The Man Booker Prize has undergone a lot of criticism, both positive and negative, since its inception in 1969. The rules are fairly simple; a hefty money prize goes to the author of what is deemed the best novel written that year in the English language – just as long as that author is a citizen of the UK, the Commonwealth or Ireland. Even if by accident of birth an author ends up on a shortlist, success is not naturally guaranteed by merit of how ‘good’ the book is (A.L Kennedy – who was a judge in ‘96 – called the Man Booker ‘a pile of crooked nonsense’).
Even so, when the pomp and controversy is peeled back, we are still left with a shortlist of six of the best books you’ll read all year. Let’s get on with it, will we?
The Booker Prize nominees are a veritable smorgasbord of nationalities, with authors from Britain, Canada, India and (in Bulawayo’s case) Zimbabwe. Her novel draws very heavily on her African roots, telling the story of shanty town inhabitant Darling and her friends, who all dream of leaving the poverty and subsequent horror of Mugabe’s rule. However, one type of dictatorship is soon overtaken by another, and the new lives they build outside of Africa are not as easy as they seem.
Toibín is, as usual, a serious contender for the Booker this year with an mind-prodding, thought-provoking novel; though at little over 100 pages it could almost be called a novella. ‘The Testament of Mary’ is an exploration of the grieving process of The Virgin Mary in the aftermath of the death of Jesus. The universal emotion of grief is tied in with an already well-known story. A book to sit and read alone in a quiet room – with a box of tissues if you’re so inclined.
The bookies favourite to win, ‘Harvest’ is a historical novel with timeless themes. What happens when the peaceful hamlet made by a reclusive man is invaded by strangers who bring the corrosive trappings of the outside world back in? The prose is poetic and still – almost placid – despite the chaos and cataclysm that takes place. ‘Harvest is a true testament to Crace’s storytelling ability.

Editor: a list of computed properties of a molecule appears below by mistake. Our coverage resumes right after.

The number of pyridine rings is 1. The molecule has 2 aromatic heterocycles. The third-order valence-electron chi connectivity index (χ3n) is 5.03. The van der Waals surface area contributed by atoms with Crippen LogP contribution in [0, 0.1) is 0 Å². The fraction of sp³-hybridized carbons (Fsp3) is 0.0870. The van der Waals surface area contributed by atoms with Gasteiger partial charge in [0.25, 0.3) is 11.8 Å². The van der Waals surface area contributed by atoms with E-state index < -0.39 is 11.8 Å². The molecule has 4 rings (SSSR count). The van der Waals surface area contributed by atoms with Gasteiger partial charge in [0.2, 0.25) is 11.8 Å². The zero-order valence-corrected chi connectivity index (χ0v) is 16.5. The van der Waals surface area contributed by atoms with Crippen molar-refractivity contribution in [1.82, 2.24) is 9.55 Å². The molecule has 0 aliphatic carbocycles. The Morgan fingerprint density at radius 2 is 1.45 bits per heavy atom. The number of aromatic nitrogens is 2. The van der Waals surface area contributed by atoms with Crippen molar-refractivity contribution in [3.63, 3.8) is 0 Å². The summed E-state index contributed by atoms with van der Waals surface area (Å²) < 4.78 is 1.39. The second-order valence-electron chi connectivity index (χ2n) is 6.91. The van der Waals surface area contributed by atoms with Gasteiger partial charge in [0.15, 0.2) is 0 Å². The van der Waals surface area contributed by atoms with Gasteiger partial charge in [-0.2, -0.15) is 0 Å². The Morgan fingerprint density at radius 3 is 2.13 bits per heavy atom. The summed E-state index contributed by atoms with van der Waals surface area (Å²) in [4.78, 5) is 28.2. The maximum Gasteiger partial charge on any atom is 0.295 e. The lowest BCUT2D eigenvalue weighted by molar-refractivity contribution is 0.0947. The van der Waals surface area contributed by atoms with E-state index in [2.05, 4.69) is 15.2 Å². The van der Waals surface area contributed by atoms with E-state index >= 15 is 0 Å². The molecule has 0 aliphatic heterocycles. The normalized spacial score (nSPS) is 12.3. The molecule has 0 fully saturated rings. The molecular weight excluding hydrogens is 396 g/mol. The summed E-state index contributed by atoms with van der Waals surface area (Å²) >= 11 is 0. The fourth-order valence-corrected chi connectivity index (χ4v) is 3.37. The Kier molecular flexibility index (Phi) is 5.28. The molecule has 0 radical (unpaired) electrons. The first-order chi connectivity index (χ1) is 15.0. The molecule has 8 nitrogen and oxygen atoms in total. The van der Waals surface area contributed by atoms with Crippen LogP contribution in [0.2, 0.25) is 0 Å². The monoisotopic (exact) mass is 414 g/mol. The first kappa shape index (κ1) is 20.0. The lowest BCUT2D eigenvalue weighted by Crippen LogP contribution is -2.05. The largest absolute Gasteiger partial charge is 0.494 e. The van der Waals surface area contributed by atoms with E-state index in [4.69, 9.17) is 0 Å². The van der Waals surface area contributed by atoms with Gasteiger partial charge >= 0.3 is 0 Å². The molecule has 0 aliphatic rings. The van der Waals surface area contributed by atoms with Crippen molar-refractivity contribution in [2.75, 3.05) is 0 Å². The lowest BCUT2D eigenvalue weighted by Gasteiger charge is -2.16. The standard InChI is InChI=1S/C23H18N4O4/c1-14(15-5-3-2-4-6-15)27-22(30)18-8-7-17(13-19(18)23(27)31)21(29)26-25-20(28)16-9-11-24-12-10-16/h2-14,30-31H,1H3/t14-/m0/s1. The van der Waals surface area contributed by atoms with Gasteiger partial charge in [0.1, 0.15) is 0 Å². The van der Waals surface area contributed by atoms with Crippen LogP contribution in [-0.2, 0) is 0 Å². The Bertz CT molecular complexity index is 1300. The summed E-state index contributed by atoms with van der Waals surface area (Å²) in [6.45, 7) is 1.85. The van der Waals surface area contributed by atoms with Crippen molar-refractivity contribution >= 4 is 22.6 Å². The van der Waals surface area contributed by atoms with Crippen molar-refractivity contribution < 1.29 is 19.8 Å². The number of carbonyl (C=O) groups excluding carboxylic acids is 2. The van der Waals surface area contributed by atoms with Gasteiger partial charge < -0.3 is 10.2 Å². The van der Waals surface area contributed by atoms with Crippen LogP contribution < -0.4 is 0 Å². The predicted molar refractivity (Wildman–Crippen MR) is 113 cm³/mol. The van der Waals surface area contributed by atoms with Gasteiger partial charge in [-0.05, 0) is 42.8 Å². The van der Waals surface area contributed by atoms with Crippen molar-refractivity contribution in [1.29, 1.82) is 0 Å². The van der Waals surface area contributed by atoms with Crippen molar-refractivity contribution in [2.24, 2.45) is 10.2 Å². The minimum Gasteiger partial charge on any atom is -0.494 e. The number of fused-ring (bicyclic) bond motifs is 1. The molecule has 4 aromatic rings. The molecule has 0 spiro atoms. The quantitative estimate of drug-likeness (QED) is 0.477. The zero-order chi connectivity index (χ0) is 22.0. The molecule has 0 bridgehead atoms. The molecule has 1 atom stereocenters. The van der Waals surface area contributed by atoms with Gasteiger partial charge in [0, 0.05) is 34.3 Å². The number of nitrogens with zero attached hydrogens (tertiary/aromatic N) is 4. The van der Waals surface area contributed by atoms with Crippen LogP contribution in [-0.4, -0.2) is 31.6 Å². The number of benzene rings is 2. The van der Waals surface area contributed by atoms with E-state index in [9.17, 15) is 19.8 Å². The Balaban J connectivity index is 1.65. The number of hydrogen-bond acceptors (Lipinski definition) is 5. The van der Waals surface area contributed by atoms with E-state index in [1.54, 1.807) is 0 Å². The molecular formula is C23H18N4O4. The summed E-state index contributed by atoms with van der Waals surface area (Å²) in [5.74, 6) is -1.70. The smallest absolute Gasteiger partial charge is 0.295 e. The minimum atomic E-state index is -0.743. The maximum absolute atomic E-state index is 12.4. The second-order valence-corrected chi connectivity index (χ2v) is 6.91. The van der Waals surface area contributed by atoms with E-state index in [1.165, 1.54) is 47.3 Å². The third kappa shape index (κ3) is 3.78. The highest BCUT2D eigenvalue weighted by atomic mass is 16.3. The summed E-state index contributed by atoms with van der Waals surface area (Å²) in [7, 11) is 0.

A secret revealed in a Hello Kitty lunchbox, the devastation of death and the search for home are all intricately weaved through Ozeki’s novel. Jumping from Japan before the devastating 2011 tsunami and the Canadian coast, where much of the debris from said tsunamii washes up on the beaches, ‘A Tale for the Time Being’ also touches on philosophy, history and the heartbreak of being a teenage girl.
If Eleanor Catton wins the Booker tonight (and there’s a slight chance that she will) she will be the youngest winner in the history of the prize. A sprawling doorstop of a book, ‘The Luminaries’ tells the tale of lies, mystery, vengeance and other such page-turning abstract nouns all set in the wilds and mines of 1860s New Zealand. Plot points include secret meetings, suicidal prostitutes and brusque protagonists. A book you won’t have to read with tissues, but you might end up missing a few bus stops for.
India has very often been a trendy (and fertile) terrain for Booker Prize winners, but Lahiri’s choice of setting is anything but cynical. Her characters are so well-fleshed that they aren’t just a product of their homes, but also of time and space a swell. ‘The Lowland’ refers to the level, flat marshland near the homes of brothers Udayan and Subhash as they become revolutionaries, lose opportunities and embody the essential nature of humanity.
Sarah Waldron @The_Licentiate